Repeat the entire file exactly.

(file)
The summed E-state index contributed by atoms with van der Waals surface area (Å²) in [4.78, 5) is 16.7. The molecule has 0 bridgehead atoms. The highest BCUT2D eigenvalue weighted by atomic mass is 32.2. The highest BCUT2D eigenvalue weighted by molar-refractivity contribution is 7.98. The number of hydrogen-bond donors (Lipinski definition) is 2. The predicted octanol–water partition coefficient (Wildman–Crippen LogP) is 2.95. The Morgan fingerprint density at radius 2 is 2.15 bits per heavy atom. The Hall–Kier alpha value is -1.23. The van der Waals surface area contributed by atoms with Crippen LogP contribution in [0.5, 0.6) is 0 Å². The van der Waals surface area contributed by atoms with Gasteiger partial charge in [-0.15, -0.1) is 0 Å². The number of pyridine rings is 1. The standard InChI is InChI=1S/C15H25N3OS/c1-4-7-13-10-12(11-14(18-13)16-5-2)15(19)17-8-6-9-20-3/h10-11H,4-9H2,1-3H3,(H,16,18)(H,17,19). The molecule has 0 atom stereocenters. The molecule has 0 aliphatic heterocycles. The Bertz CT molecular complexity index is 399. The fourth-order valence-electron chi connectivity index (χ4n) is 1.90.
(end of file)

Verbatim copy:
The summed E-state index contributed by atoms with van der Waals surface area (Å²) in [4.78, 5) is 16.7. The molecule has 0 bridgehead atoms. The highest BCUT2D eigenvalue weighted by atomic mass is 32.2. The highest BCUT2D eigenvalue weighted by molar-refractivity contribution is 7.98. The number of hydrogen-bond donors (Lipinski definition) is 2. The predicted octanol–water partition coefficient (Wildman–Crippen LogP) is 2.95. The Morgan fingerprint density at radius 2 is 2.15 bits per heavy atom. The Hall–Kier alpha value is -1.23. The van der Waals surface area contributed by atoms with Crippen LogP contribution in [0.5, 0.6) is 0 Å². The van der Waals surface area contributed by atoms with Gasteiger partial charge in [-0.15, -0.1) is 0 Å². The number of pyridine rings is 1. The standard InChI is InChI=1S/C15H25N3OS/c1-4-7-13-10-12(11-14(18-13)16-5-2)15(19)17-8-6-9-20-3/h10-11H,4-9H2,1-3H3,(H,16,18)(H,17,19). The molecule has 0 atom stereocenters. The molecule has 0 aliphatic heterocycles. The Bertz CT molecular complexity index is 399. The fourth-order valence-electron chi connectivity index (χ4n) is 1.90.